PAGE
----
Public concernThe creation of the Royal Commission was a response to a groundswell of public concern in Australia about the financial services sector, which is highly concentrated. Some events leading to the commission include allegations by the Australian Securities and Investments Commission (ASIC) against the life insurance arm of CBA for malpractice. This came shortly after ASIC sued ANZ Banking Group for alleged manipulation of Australia’s benchmark interbank borrowing rate and imposed additional licence conditions on Macquarie Group for mishandling client money. 

The commission has a sweeping remit to look at allegations of misselling, fraud, bribery, deceiving regulators and unethical customer practices with a view to instigating legal proceedings if appropriate. 

The model of vertical integration in wealth management – the combination in one firm of two or more stages of the planning process, normally operated by separate firms, such as in the mortgage sector, where firms might have divided responsibilities for brokering, originating, servicing, and securitising loans – has come in for particular blame. 

The intention may be to benefit from scale, reduced costs, agility and greater opportunities for innovation in the face of difficulties to maintain profitability (see diagram below), but there are inherent risks in vertical integration. One is conflicts of interest, with vertically integrated wealth managers providing advice to their customers while acting as financial product manufacturers (to use the Markets in Financial Instruments Directive term), providers and distributors of internally-produced and third-party products.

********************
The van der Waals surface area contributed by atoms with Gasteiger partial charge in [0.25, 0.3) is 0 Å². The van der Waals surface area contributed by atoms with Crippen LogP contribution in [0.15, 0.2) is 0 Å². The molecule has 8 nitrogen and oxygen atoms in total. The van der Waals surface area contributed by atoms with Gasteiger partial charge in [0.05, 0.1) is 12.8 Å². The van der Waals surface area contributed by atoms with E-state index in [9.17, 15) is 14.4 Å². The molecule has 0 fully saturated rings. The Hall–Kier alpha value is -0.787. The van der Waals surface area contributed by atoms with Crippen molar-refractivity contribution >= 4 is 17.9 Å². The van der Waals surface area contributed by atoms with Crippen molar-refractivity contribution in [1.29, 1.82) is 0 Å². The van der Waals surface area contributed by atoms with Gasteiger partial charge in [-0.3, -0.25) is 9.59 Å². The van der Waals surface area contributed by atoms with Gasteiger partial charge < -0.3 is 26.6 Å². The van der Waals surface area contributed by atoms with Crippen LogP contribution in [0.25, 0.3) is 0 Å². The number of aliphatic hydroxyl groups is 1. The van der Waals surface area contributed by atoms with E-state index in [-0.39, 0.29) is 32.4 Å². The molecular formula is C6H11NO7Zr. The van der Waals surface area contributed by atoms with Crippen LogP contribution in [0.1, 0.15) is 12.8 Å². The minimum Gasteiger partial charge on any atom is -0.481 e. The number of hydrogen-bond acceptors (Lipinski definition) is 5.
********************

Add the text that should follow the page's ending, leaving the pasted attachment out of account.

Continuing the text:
Source: Capco's Vertical integration for wealth managers

ASIC published a 53-page report, titled Financial advice: vertically integrated institutions and conflicts of interest, on the subject in January 2018, just before the Royal Commission began its hearings, showing the proportion of in-house products versus external products bought (see diagram below). Among its findings was that, although companies offer a good range of external products, after talking to the firms’ advisers, a huge proportion wind up opting for the in-house offering. 

Source: ASIC's Financial advice: vertically integrated institutions and conflicts of interest

The Australian inquiry publishes its full report in February 2019, but the impact on the vertical integration model is uncertain. Australia-based consumer advocacy group Choice has submitted some recommendations to the Royal Commission, including: “The commission further explore the impact of a separation between advice and products sales as one of a suite of measures to address poor quality financial advice.” An opinion piece in the Australian Financial Review warns the regulators against a ‘knee-jerk’ move to over regulation, while an article in The Sydney Morning Herald states flatly that “the big banks’ vertically integrated wealth management business is finished”. And Australia-based Money Management reports that “it seems likely that one outcome of the Royal Commission is that the vertically integrated business model will be substantially diminished or even banned”.
On the retreatIndeed, many of the big banks do seem to be retreating from wealth management, in part, although this may be due to the falling profitability as much as the reputational damage. 

It had been an open secret for some time that NAB, for example, was contemplating an exit from its wealth management business – something its head, Andrew Thorburn, confirmed in May by announcing a demerger and float or trade sale of its MLC business. This follows ANZ's exit from most of its wealth advisory and insurance businesses and the CBA undertaking a study to float its Colonial First State Asset Management arm.